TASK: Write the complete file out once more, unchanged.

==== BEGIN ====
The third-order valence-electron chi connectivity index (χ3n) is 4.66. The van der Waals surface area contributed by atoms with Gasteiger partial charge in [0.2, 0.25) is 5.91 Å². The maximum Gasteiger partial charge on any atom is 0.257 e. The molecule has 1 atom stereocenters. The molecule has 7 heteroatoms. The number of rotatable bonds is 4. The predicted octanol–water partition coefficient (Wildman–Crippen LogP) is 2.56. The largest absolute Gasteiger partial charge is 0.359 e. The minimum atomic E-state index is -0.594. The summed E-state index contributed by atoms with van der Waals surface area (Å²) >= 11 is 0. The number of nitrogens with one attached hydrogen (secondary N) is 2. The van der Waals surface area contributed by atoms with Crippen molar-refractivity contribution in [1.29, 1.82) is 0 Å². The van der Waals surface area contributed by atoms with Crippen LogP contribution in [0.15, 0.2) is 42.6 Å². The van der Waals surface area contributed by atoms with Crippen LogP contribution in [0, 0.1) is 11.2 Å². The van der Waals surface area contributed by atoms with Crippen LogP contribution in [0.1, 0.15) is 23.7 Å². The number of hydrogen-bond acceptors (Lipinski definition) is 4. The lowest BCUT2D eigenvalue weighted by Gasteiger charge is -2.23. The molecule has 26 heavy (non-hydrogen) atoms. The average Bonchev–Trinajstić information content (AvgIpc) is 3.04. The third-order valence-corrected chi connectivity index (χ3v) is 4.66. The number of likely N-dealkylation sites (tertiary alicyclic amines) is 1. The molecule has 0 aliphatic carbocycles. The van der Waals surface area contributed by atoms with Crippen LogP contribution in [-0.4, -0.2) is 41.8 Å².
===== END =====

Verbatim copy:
The third-order valence-electron chi connectivity index (χ3n) is 4.66. The van der Waals surface area contributed by atoms with Gasteiger partial charge in [0.2, 0.25) is 5.91 Å². The maximum Gasteiger partial charge on any atom is 0.257 e. The molecule has 1 atom stereocenters. The molecule has 7 heteroatoms. The number of rotatable bonds is 4. The predicted octanol–water partition coefficient (Wildman–Crippen LogP) is 2.56. The largest absolute Gasteiger partial charge is 0.359 e. The minimum atomic E-state index is -0.594. The summed E-state index contributed by atoms with van der Waals surface area (Å²) >= 11 is 0. The number of nitrogens with one attached hydrogen (secondary N) is 2. The van der Waals surface area contributed by atoms with Crippen molar-refractivity contribution in [1.29, 1.82) is 0 Å². The van der Waals surface area contributed by atoms with Crippen LogP contribution in [0.15, 0.2) is 42.6 Å². The van der Waals surface area contributed by atoms with Crippen LogP contribution in [0, 0.1) is 11.2 Å². The van der Waals surface area contributed by atoms with Crippen LogP contribution in [0.1, 0.15) is 23.7 Å². The number of hydrogen-bond acceptors (Lipinski definition) is 4. The lowest BCUT2D eigenvalue weighted by Gasteiger charge is -2.23. The molecule has 26 heavy (non-hydrogen) atoms. The average Bonchev–Trinajstić information content (AvgIpc) is 3.04. The third-order valence-corrected chi connectivity index (χ3v) is 4.66. The number of likely N-dealkylation sites (tertiary alicyclic amines) is 1. The molecule has 0 aliphatic carbocycles. The van der Waals surface area contributed by atoms with Crippen LogP contribution in [-0.4, -0.2) is 41.8 Å².